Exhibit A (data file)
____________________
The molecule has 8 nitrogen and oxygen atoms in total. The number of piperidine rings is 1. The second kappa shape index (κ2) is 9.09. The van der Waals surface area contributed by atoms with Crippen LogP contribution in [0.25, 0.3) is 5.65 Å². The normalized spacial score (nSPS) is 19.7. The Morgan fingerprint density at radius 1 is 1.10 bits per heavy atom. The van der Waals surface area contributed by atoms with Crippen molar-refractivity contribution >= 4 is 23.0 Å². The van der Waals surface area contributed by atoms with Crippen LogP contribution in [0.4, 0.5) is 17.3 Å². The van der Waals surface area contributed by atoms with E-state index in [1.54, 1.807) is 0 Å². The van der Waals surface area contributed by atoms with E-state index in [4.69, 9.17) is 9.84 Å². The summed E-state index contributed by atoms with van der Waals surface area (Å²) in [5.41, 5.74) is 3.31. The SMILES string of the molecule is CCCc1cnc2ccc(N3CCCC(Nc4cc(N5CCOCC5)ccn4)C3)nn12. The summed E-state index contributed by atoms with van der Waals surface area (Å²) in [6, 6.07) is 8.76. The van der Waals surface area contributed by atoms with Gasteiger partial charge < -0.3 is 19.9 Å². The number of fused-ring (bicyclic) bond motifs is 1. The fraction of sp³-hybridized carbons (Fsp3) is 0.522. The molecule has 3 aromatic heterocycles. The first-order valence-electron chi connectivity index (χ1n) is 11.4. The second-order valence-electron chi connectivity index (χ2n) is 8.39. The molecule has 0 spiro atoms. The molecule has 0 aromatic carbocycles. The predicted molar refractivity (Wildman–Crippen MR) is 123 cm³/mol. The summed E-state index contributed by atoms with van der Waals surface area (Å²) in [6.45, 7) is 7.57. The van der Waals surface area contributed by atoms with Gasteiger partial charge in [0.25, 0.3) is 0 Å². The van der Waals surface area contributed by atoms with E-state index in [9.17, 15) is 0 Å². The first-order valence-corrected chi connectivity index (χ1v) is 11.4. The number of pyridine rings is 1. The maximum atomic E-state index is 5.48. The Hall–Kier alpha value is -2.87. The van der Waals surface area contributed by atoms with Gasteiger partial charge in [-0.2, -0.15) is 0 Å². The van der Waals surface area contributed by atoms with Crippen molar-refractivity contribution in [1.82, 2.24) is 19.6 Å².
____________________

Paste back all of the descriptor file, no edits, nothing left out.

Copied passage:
The molecule has 8 nitrogen and oxygen atoms in total. The number of piperidine rings is 1. The second kappa shape index (κ2) is 9.09. The van der Waals surface area contributed by atoms with Crippen LogP contribution in [0.25, 0.3) is 5.65 Å². The normalized spacial score (nSPS) is 19.7. The Morgan fingerprint density at radius 1 is 1.10 bits per heavy atom. The van der Waals surface area contributed by atoms with Crippen molar-refractivity contribution >= 4 is 23.0 Å². The van der Waals surface area contributed by atoms with Crippen LogP contribution in [0.4, 0.5) is 17.3 Å². The van der Waals surface area contributed by atoms with E-state index in [1.54, 1.807) is 0 Å². The van der Waals surface area contributed by atoms with E-state index in [4.69, 9.17) is 9.84 Å². The summed E-state index contributed by atoms with van der Waals surface area (Å²) in [5.41, 5.74) is 3.31. The SMILES string of the molecule is CCCc1cnc2ccc(N3CCCC(Nc4cc(N5CCOCC5)ccn4)C3)nn12. The summed E-state index contributed by atoms with van der Waals surface area (Å²) in [6, 6.07) is 8.76. The van der Waals surface area contributed by atoms with Gasteiger partial charge < -0.3 is 19.9 Å². The number of fused-ring (bicyclic) bond motifs is 1. The fraction of sp³-hybridized carbons (Fsp3) is 0.522. The molecule has 3 aromatic heterocycles. The first-order valence-electron chi connectivity index (χ1n) is 11.4. The second-order valence-electron chi connectivity index (χ2n) is 8.39. The molecule has 0 spiro atoms. The molecule has 0 aromatic carbocycles. The predicted molar refractivity (Wildman–Crippen MR) is 123 cm³/mol. The summed E-state index contributed by atoms with van der Waals surface area (Å²) in [6.45, 7) is 7.57. The van der Waals surface area contributed by atoms with Gasteiger partial charge in [0.25, 0.3) is 0 Å². The van der Waals surface area contributed by atoms with E-state index in [9.17, 15) is 0 Å². The first-order valence-corrected chi connectivity index (χ1v) is 11.4. The number of pyridine rings is 1. The maximum atomic E-state index is 5.48. The Hall–Kier alpha value is -2.87. The van der Waals surface area contributed by atoms with Gasteiger partial charge in [-0.2, -0.15) is 0 Å². The van der Waals surface area contributed by atoms with Crippen molar-refractivity contribution in [1.82, 2.24) is 19.6 Å².